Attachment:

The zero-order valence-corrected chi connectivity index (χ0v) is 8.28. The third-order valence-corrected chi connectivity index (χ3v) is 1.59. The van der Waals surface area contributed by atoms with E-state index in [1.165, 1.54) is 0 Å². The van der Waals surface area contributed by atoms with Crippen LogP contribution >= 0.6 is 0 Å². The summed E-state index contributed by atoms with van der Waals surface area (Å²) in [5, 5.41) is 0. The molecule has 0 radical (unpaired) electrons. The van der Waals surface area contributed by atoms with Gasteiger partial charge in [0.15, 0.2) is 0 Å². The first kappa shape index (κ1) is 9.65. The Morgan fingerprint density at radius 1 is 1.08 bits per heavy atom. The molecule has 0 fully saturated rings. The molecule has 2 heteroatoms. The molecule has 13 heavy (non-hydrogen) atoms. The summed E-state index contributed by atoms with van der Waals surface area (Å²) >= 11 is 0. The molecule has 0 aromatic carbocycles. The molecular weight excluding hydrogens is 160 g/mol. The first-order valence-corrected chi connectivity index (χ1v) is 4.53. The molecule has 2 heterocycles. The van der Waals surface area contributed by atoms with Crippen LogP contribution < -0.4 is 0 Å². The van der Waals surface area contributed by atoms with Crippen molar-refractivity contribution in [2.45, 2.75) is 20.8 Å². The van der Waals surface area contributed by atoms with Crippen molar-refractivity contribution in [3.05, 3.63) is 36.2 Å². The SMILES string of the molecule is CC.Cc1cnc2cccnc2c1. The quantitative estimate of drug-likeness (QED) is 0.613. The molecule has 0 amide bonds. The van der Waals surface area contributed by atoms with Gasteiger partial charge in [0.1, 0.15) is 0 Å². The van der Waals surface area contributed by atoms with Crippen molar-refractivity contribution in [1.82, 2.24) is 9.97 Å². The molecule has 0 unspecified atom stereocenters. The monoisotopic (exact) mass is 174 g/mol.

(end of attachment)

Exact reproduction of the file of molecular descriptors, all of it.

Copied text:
The zero-order valence-corrected chi connectivity index (χ0v) is 8.28. The third-order valence-corrected chi connectivity index (χ3v) is 1.59. The van der Waals surface area contributed by atoms with E-state index in [1.165, 1.54) is 0 Å². The van der Waals surface area contributed by atoms with Crippen LogP contribution >= 0.6 is 0 Å². The summed E-state index contributed by atoms with van der Waals surface area (Å²) in [5, 5.41) is 0. The molecule has 0 radical (unpaired) electrons. The van der Waals surface area contributed by atoms with Gasteiger partial charge in [0.15, 0.2) is 0 Å². The first kappa shape index (κ1) is 9.65. The Morgan fingerprint density at radius 1 is 1.08 bits per heavy atom. The molecule has 0 fully saturated rings. The molecule has 2 heteroatoms. The molecule has 13 heavy (non-hydrogen) atoms. The summed E-state index contributed by atoms with van der Waals surface area (Å²) >= 11 is 0. The molecule has 0 aromatic carbocycles. The molecular weight excluding hydrogens is 160 g/mol. The first-order valence-corrected chi connectivity index (χ1v) is 4.53. The molecule has 2 heterocycles. The van der Waals surface area contributed by atoms with Crippen LogP contribution < -0.4 is 0 Å². The van der Waals surface area contributed by atoms with Crippen molar-refractivity contribution in [2.45, 2.75) is 20.8 Å². The van der Waals surface area contributed by atoms with Crippen molar-refractivity contribution in [3.05, 3.63) is 36.2 Å². The SMILES string of the molecule is CC.Cc1cnc2cccnc2c1. The quantitative estimate of drug-likeness (QED) is 0.613. The molecule has 0 amide bonds. The van der Waals surface area contributed by atoms with Gasteiger partial charge in [0.1, 0.15) is 0 Å². The van der Waals surface area contributed by atoms with Crippen molar-refractivity contribution in [1.82, 2.24) is 9.97 Å². The molecule has 0 unspecified atom stereocenters. The monoisotopic (exact) mass is 174 g/mol.